Elon Musk set to launch into UK broadband market

one web satellite

Elon Musk is poised to compete with the government’s Oneweb satellite broadband service after his Starlink venture was cleared by the UK communications regulator.

Ofcom granted the Tesla billionaire a licence in November, months after the government spent £400 million on a minority stake to reboot the failed Oneweb project alongside the Indian company Bharti Global.

Mr Musk, 49, who recently overtook the Amazon founder Jeff Bezos to become the world’s richest man, with a personal fortune of $188 billion, has now been approved to have dishes and receivers in Britain as well as Greece, Germany and Australia. Starlink is already providing a million dishes across rural areas in the US.

Mr Musk’s goal is to deliver superfast broadband to internet blackspots by sending 12,000 satellites into low earth orbit. About a thousand are already in place. Starlink is part of Mr Musk’s SpaceX rocket programme. He has said that he will publicly list the business once market conditions are right.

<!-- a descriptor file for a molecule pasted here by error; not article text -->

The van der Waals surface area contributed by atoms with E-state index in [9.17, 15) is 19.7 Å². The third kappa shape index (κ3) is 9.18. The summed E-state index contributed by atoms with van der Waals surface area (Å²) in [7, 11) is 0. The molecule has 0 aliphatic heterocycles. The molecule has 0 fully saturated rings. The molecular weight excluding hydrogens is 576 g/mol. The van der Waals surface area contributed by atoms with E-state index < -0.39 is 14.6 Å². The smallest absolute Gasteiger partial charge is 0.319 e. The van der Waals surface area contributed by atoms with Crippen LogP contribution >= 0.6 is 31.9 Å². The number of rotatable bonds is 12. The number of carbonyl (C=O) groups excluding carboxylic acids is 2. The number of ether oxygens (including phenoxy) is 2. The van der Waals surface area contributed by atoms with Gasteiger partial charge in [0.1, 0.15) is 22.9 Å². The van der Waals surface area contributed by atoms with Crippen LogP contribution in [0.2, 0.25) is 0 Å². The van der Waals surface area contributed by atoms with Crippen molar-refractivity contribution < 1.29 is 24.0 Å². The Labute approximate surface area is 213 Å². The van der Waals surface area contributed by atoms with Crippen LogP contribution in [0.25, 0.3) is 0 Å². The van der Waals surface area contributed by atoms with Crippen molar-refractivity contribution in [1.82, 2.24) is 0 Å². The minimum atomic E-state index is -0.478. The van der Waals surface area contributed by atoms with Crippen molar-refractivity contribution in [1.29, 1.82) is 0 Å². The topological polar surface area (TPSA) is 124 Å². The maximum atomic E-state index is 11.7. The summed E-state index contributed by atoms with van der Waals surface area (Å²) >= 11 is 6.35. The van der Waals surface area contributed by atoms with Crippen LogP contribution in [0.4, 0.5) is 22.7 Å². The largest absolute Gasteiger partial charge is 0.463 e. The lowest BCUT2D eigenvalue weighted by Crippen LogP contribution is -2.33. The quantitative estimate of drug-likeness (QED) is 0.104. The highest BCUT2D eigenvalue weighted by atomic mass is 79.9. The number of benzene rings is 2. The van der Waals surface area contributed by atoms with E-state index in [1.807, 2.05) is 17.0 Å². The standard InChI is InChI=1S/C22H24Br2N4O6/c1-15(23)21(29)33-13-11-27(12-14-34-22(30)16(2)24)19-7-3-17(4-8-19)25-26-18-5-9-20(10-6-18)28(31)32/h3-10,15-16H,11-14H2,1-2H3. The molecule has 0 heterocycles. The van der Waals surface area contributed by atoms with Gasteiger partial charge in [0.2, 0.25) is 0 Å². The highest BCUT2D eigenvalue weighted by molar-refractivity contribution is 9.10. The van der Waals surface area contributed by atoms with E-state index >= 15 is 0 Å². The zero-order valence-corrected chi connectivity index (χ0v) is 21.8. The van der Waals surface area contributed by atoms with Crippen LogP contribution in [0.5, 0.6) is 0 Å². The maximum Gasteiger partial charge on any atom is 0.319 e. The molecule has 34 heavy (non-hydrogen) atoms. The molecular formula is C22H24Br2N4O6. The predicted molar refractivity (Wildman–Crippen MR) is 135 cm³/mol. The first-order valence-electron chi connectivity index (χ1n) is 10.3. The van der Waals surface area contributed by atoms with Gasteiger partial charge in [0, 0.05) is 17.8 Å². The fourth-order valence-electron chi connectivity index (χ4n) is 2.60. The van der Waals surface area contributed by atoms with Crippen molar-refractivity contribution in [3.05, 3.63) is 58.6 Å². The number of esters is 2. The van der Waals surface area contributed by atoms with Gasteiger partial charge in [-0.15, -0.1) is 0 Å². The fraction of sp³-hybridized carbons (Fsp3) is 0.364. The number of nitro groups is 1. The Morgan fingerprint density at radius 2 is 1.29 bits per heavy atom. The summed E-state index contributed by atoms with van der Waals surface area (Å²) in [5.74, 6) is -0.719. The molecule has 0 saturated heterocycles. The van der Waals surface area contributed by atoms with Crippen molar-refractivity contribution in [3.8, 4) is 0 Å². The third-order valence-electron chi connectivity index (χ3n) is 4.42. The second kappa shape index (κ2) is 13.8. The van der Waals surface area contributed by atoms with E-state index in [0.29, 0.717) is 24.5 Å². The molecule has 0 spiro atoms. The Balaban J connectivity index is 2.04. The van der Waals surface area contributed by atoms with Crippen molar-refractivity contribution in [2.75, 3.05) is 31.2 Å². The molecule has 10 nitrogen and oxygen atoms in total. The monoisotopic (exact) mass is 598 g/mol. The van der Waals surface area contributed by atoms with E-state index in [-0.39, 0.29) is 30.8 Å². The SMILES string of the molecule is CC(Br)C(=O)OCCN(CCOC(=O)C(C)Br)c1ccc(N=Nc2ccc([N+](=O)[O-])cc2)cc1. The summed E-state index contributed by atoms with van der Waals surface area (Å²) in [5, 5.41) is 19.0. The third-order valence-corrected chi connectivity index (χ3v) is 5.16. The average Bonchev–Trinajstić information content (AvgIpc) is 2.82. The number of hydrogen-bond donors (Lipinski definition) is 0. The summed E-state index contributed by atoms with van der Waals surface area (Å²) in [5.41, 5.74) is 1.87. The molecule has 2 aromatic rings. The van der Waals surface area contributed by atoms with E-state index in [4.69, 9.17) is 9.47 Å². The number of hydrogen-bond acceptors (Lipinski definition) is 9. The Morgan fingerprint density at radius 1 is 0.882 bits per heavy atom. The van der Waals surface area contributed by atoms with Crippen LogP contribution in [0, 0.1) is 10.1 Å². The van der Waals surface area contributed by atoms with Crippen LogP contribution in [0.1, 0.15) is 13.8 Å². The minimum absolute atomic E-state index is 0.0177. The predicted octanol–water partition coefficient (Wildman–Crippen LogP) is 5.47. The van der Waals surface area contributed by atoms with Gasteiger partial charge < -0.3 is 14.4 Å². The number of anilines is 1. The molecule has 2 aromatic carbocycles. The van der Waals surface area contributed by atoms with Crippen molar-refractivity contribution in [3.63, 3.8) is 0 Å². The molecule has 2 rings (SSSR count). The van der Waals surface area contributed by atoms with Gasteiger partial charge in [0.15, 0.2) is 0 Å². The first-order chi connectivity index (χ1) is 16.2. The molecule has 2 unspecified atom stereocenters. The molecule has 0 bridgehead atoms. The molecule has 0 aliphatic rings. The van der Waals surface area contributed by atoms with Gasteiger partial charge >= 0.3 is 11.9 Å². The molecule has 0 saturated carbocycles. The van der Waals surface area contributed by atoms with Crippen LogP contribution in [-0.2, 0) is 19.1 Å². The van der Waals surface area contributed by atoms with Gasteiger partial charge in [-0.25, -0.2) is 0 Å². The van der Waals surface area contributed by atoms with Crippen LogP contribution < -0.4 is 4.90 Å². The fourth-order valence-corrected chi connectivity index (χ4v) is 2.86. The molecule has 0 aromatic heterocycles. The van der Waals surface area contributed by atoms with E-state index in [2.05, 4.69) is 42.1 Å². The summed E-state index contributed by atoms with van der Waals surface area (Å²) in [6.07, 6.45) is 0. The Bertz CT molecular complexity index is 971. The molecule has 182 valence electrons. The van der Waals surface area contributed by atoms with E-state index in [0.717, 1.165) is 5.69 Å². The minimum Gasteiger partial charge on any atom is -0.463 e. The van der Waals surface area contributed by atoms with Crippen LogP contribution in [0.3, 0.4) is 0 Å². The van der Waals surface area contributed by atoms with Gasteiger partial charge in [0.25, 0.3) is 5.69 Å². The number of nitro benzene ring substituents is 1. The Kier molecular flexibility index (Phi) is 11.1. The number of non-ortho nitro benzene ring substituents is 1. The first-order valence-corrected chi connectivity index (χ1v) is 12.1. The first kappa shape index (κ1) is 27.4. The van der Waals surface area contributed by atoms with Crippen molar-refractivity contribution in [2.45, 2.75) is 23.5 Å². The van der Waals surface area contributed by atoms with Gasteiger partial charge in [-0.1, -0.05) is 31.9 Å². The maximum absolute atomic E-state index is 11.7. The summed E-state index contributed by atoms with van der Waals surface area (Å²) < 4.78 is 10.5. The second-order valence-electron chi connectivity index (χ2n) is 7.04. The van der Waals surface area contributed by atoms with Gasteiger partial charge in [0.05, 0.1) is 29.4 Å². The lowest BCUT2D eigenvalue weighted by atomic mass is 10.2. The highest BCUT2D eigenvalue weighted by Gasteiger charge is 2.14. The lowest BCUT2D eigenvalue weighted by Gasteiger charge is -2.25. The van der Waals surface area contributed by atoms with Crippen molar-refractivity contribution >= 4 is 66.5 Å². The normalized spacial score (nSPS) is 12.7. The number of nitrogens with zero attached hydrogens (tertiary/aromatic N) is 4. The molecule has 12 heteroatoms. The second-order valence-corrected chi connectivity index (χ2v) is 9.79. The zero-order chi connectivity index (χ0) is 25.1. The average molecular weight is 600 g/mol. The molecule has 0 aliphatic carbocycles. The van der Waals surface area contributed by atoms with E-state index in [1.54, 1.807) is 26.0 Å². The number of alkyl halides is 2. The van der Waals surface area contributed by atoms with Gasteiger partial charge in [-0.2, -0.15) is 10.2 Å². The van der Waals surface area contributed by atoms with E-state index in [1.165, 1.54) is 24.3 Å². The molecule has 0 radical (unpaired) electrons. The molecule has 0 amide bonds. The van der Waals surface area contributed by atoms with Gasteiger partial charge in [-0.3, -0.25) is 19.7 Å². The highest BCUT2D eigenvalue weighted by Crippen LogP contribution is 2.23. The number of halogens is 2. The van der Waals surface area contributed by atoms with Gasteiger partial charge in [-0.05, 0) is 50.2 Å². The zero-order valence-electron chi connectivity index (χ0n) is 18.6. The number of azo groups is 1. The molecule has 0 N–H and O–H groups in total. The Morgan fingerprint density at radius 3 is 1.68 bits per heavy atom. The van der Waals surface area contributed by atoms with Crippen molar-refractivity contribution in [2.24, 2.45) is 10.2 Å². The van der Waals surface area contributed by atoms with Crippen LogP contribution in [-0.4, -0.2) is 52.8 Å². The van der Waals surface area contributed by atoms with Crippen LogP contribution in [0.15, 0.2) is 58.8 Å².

The UK licence allows him to compete with terrestrial internet providers such as BT and satellite operators such as Inmarsat, as well as Oneweb. The Sunday Telegraph reported that some UK households waiting for fibre broadband had already installed a trial version.

Mr Musk’s plan to target the UK may raise new questions about the government’s backing of Oneweb. The firm plans 650 satellites to bring broadband to remote areas but the government has been criticised for a lack of transparency over the investment.

Oneweb was established in 2012 to deploy satellites providing remote access internet, having raised $3.4 billion from investors including Softbank and Airbus. It collapsed in the early stages of the pandemic after investors pulled out. The government is thought to be planning to use it to develop a replacement for the Galileo global positioning system to which the UK lost access after leaving the EU.

Mr Musk has said that Starlink satellites would include an “anti-reflective” sun visor to answer criticism that they pollute the night sky.